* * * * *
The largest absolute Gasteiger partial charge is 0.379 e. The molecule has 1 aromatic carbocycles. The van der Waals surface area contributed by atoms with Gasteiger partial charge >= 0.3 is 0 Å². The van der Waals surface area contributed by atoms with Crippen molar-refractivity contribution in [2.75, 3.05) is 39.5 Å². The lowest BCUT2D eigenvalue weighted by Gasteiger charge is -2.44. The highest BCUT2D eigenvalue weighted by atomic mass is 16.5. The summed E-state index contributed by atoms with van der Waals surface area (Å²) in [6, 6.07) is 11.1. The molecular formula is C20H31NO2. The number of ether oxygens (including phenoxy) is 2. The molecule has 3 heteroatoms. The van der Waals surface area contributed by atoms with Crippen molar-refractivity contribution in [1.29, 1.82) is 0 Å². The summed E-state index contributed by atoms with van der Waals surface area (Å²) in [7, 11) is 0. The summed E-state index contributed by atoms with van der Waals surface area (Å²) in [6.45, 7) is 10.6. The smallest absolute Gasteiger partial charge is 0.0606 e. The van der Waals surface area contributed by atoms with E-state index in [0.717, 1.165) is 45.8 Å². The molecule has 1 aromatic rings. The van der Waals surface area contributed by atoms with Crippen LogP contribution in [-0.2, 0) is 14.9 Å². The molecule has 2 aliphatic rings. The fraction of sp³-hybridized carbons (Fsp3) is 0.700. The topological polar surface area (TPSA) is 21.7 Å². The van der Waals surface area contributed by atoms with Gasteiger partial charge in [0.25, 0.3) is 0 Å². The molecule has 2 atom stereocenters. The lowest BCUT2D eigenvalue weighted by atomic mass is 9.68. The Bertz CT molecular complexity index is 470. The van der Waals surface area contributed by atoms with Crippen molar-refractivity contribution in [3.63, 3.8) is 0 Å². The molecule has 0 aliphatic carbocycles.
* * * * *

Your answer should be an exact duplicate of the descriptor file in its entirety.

The largest absolute Gasteiger partial charge is 0.379 e. The molecule has 1 aromatic carbocycles. The van der Waals surface area contributed by atoms with Gasteiger partial charge >= 0.3 is 0 Å². The van der Waals surface area contributed by atoms with Crippen molar-refractivity contribution in [2.75, 3.05) is 39.5 Å². The lowest BCUT2D eigenvalue weighted by Gasteiger charge is -2.44. The highest BCUT2D eigenvalue weighted by atomic mass is 16.5. The summed E-state index contributed by atoms with van der Waals surface area (Å²) in [6, 6.07) is 11.1. The molecular formula is C20H31NO2. The number of ether oxygens (including phenoxy) is 2. The molecule has 3 heteroatoms. The van der Waals surface area contributed by atoms with Crippen molar-refractivity contribution in [1.29, 1.82) is 0 Å². The summed E-state index contributed by atoms with van der Waals surface area (Å²) in [7, 11) is 0. The summed E-state index contributed by atoms with van der Waals surface area (Å²) in [6.45, 7) is 10.6. The smallest absolute Gasteiger partial charge is 0.0606 e. The van der Waals surface area contributed by atoms with E-state index in [0.717, 1.165) is 45.8 Å². The molecule has 1 aromatic rings. The van der Waals surface area contributed by atoms with Crippen LogP contribution in [-0.2, 0) is 14.9 Å². The molecule has 2 aliphatic rings. The fraction of sp³-hybridized carbons (Fsp3) is 0.700. The topological polar surface area (TPSA) is 21.7 Å². The van der Waals surface area contributed by atoms with Gasteiger partial charge in [0.25, 0.3) is 0 Å². The molecule has 2 atom stereocenters. The lowest BCUT2D eigenvalue weighted by atomic mass is 9.68. The Bertz CT molecular complexity index is 470. The van der Waals surface area contributed by atoms with Crippen molar-refractivity contribution in [3.63, 3.8) is 0 Å². The molecule has 0 aliphatic carbocycles.